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Arriving at Pier 3 the sun was just peaking over the horizon behind the Bay Bridge with a dusty orange colour that was starting to illuminate an indigo sky. The San Francisco Belle was lit up in all her glory and the only thing that spoiled a perfect view was the dozens of portaloos (or porta-potties as our American cousins call them). As I queued for the potty (tee hee – don’t know why I find that so funny really) the one fellow Pirate that I new to be racing came over and we chatted briefly. I raced with M.andel in Regensburg and we were very similar on swim and bike times so it was good to compare notes since he had cycled on the course and I had swum in the Bay. When we got the instruction to board at 6am we were split to go into our age group holding pens – him downstairs and me upstairs with the old duffers.

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Many thanks to the lovely Leanda Cave, very deserving and emphatic winner of the ladies race, for her kind permission to use the picture of the Belle. Watch out for Leanda in Kona this year!

In the vast room on the Belle that was our holding pen I lay down and actually managed to snooze a little. It gave me a second to contemplate the Race Director’s briefing…….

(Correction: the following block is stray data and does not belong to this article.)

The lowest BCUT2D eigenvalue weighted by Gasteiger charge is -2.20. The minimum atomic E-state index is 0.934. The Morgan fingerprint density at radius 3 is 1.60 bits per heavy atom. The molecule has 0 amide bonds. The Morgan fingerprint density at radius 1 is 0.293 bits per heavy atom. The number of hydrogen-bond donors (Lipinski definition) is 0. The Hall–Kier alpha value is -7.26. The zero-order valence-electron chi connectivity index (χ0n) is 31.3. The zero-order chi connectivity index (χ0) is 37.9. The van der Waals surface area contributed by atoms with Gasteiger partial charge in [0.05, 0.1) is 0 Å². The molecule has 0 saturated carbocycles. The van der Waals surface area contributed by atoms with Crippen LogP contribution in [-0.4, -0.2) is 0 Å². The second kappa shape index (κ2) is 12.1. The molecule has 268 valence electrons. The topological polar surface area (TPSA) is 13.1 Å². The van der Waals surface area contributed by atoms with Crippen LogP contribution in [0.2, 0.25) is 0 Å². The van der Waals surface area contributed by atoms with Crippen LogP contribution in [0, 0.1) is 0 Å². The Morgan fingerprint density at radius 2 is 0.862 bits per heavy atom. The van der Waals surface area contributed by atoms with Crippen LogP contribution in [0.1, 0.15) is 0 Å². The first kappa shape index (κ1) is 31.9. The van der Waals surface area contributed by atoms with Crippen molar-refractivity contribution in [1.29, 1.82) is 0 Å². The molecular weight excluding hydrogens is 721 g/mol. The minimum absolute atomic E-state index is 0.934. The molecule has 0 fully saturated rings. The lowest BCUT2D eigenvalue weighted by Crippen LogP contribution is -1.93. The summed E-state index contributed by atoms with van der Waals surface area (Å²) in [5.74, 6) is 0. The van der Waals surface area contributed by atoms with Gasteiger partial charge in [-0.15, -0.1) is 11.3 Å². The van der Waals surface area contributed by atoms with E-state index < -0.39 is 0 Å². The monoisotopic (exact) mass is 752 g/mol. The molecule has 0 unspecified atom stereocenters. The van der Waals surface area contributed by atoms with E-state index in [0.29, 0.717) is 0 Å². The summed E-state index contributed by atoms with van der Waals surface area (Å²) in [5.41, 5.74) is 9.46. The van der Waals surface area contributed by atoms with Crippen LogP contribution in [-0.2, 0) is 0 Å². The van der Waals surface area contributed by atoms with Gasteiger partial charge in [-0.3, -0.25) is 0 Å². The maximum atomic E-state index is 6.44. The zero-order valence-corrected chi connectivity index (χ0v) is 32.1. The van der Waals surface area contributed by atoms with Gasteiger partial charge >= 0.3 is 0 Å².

“For the ‘One Way’ boat cruise out to the start of the race, you will bring/wear the items in which you will swim. Don’t put your wetsuit on too early as this will have you potentially overheated.

Last year’s exodus off the California Belle took too much time; athletes were still hesitantly jumping 10 minutes after the start of the race. This is not a time to be mentally weak, BE READY TO JUMP!!

This year the start will last approximately six to seven minutes for all 2000 participants to jump from the start boat and begin the race. When you jump from the boat into the water, it is a shock to your system. Be prepared for the cold water.